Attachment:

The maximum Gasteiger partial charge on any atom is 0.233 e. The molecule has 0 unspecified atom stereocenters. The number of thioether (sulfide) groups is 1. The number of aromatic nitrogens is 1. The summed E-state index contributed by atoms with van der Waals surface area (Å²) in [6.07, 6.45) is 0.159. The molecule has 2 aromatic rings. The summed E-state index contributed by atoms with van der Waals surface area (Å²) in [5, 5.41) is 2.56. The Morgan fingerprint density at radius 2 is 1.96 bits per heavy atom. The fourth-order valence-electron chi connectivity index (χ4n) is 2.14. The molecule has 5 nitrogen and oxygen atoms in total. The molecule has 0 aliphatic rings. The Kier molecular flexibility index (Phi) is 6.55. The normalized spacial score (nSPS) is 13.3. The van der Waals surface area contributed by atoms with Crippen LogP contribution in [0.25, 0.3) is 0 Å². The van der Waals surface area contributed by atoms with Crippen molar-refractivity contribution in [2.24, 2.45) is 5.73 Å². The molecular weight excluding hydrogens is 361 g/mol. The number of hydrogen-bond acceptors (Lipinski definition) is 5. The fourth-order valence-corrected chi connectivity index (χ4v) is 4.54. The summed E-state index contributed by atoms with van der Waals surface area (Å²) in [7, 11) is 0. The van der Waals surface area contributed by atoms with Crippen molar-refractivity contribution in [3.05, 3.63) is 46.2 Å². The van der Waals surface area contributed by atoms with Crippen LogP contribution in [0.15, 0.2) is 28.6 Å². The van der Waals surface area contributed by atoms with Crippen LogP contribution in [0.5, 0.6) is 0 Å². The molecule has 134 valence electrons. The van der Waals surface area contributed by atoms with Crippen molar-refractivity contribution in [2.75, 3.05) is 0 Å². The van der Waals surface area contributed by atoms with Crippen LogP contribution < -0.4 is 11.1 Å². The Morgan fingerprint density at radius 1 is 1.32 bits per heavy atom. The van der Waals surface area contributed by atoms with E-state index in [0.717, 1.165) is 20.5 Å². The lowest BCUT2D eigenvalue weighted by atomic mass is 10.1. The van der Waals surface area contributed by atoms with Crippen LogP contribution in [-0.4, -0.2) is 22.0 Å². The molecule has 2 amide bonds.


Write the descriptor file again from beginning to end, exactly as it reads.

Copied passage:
The maximum Gasteiger partial charge on any atom is 0.233 e. The molecule has 0 unspecified atom stereocenters. The number of thioether (sulfide) groups is 1. The number of aromatic nitrogens is 1. The summed E-state index contributed by atoms with van der Waals surface area (Å²) in [6.07, 6.45) is 0.159. The molecule has 2 aromatic rings. The summed E-state index contributed by atoms with van der Waals surface area (Å²) in [5, 5.41) is 2.56. The Morgan fingerprint density at radius 2 is 1.96 bits per heavy atom. The fourth-order valence-electron chi connectivity index (χ4n) is 2.14. The molecule has 5 nitrogen and oxygen atoms in total. The molecule has 0 aliphatic rings. The Kier molecular flexibility index (Phi) is 6.55. The normalized spacial score (nSPS) is 13.3. The van der Waals surface area contributed by atoms with Crippen LogP contribution in [0.25, 0.3) is 0 Å². The van der Waals surface area contributed by atoms with Crippen molar-refractivity contribution in [2.24, 2.45) is 5.73 Å². The molecular weight excluding hydrogens is 361 g/mol. The number of hydrogen-bond acceptors (Lipinski definition) is 5. The fourth-order valence-corrected chi connectivity index (χ4v) is 4.54. The summed E-state index contributed by atoms with van der Waals surface area (Å²) in [7, 11) is 0. The van der Waals surface area contributed by atoms with Crippen molar-refractivity contribution in [3.05, 3.63) is 46.2 Å². The van der Waals surface area contributed by atoms with Crippen LogP contribution in [0.15, 0.2) is 28.6 Å². The van der Waals surface area contributed by atoms with Crippen LogP contribution in [0.5, 0.6) is 0 Å². The molecule has 134 valence electrons. The van der Waals surface area contributed by atoms with Crippen molar-refractivity contribution in [2.75, 3.05) is 0 Å². The van der Waals surface area contributed by atoms with Crippen LogP contribution < -0.4 is 11.1 Å². The Morgan fingerprint density at radius 1 is 1.32 bits per heavy atom. The van der Waals surface area contributed by atoms with E-state index in [0.717, 1.165) is 20.5 Å². The lowest BCUT2D eigenvalue weighted by atomic mass is 10.1. The van der Waals surface area contributed by atoms with Crippen LogP contribution in [-0.4, -0.2) is 22.0 Å². The molecule has 2 amide bonds.